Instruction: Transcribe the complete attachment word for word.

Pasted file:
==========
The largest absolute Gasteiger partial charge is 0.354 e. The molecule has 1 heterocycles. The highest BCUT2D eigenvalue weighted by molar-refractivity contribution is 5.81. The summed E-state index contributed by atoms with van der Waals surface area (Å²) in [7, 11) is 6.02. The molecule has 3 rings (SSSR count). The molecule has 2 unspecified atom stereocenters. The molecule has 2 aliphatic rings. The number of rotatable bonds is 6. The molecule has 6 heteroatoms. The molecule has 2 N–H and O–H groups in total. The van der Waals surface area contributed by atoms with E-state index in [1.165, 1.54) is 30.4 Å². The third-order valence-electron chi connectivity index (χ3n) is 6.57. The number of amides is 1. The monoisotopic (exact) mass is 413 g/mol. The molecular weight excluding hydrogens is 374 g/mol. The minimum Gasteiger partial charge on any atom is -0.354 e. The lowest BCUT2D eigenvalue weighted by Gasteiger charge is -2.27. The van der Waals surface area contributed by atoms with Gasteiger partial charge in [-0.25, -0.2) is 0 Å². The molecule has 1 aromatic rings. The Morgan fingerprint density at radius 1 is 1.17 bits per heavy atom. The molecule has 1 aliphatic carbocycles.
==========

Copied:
The largest absolute Gasteiger partial charge is 0.354 e. The molecule has 1 heterocycles. The highest BCUT2D eigenvalue weighted by molar-refractivity contribution is 5.81. The summed E-state index contributed by atoms with van der Waals surface area (Å²) in [7, 11) is 6.02. The molecule has 3 rings (SSSR count). The molecule has 2 unspecified atom stereocenters. The molecule has 2 aliphatic rings. The number of rotatable bonds is 6. The molecule has 6 heteroatoms. The molecule has 2 N–H and O–H groups in total. The van der Waals surface area contributed by atoms with E-state index in [1.165, 1.54) is 30.4 Å². The third-order valence-electron chi connectivity index (χ3n) is 6.57. The number of amides is 1. The monoisotopic (exact) mass is 413 g/mol. The molecular weight excluding hydrogens is 374 g/mol. The minimum Gasteiger partial charge on any atom is -0.354 e. The lowest BCUT2D eigenvalue weighted by Gasteiger charge is -2.27. The van der Waals surface area contributed by atoms with Gasteiger partial charge in [-0.25, -0.2) is 0 Å². The molecule has 1 aromatic rings. The Morgan fingerprint density at radius 1 is 1.17 bits per heavy atom. The molecule has 1 aliphatic carbocycles.